How does chloramphenicol acetyltransferase work?

How does chloramphenicol acetyltransferase work?

Chloramphenicol acetyltransferases (CATs) are enzymes that covalently modify CAM, rendering it inactive against its target, the ribosome, and thereby causing resistance to CAM.

Where is chloramphenicol acetyltransferase found?

Chloramphenicol binds in a deep pocket located at the boundary between adjacent subunits of the trimer, such that the majority of residues forming the binding pocket belong to one subunit while the catalytically essential histidine belongs to the adjacent subunit.

Does chloramphenicol target bacterial protein synthesis?

Chloramphenicol inhibits microbial protein synthesis by binding to the 50 S subunit of the 70 S ribosome and inhibiting the action of peptidyl transferase, thus preventing peptide bond formation.

How does chloramphenicol acetyltransferase inactivate chloramphenicol?

CATs inactivate chloramphenicol via acetylation, which is the most prevalent mechanism of resistance to chloramphenicol in bacteria (Shaw, 1983; Murray and Shaw, 1997; Schwarz et al., 2004). CATs have been described in both gram-positive and gram-negative bacteria.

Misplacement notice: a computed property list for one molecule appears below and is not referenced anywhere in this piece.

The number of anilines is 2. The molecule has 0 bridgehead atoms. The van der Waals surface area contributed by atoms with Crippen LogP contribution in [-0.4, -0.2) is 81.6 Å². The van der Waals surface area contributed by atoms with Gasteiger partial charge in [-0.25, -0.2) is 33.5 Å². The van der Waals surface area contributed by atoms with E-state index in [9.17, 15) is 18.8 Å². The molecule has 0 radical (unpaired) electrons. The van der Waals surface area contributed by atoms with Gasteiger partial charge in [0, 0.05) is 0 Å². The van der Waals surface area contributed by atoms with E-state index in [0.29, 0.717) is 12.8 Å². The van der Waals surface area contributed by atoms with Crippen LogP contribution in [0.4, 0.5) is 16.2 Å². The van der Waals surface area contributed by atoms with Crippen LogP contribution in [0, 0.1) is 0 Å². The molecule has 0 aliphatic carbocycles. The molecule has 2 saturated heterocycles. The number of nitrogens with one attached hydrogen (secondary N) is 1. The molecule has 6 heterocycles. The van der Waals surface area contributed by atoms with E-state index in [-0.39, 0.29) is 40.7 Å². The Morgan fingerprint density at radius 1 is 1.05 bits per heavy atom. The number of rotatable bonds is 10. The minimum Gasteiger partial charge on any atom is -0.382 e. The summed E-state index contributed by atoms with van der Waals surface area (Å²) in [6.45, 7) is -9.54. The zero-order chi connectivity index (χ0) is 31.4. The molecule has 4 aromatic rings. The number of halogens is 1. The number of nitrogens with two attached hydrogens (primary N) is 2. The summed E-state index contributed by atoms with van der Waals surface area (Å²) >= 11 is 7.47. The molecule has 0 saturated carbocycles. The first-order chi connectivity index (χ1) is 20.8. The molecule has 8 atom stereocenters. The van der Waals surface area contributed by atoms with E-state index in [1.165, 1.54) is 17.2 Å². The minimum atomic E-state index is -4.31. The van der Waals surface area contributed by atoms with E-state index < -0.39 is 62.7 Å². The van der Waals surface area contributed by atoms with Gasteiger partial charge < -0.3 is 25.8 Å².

What is the cellular target of chloramphenicol?

Chloramphenicol stops bacterial growth by binding to the bacterial ribosome (blocking peptidyl transferase) and inhibiting protein synthesis. Chloramphenicol is lipid-soluble, allowing it to diffuse through the bacterial cell membrane.

What is CAT gene?

The CAT gene provides instructions for making pieces (subunits) of an enzyme called catalase. Four identical subunits, each attached (bound) to an iron-containing molecule called a heme group, form the functional enzyme.

What is chloramphenicol acetyltransferase gene?

Chloramphenicol acetyltransferase (CAT) is the classic example among reporter genes. The enzyme catalyzes the transfer of an acetyl remnant of acetyl CoA to chloramphenicol. The cell lysate to be examined is incubated with acetyl CoA and [14C]-labeled chloramphenicol.

What enzyme is encoded by chloramphenicol resistance?

chloramphenicol acetyltransferase (CAT)
The primary mechanism of resistance to chloramphenicol is due to the presence of chloramphenicol acetyltransferase (CAT), an enzyme which catalyzes the acetylCoA-dependent acetylation of the antibiotic at the C-3 hydroxyl group (58).

Which ribosomal site does chloramphenicol work in?

peptidyl transferase center
Antibiotic chloramphenicol (CLM) binds with a moderate affinity at the peptidyl transferase center of the bacterial ribosome and inhibits peptide bond formation.

What are the names of the three sites where tRNA molecules bind to the ribosome?

Ribosome Structure The three tRNA sites are labeled P, A, and E. The P site, called the peptidyl site, binds to the tRNA holding the growing polypeptide chain of amino acids. The A site (acceptor site), binds to the aminoacyl tRNA, which holds the new amino acid to be added to the polypeptide chain.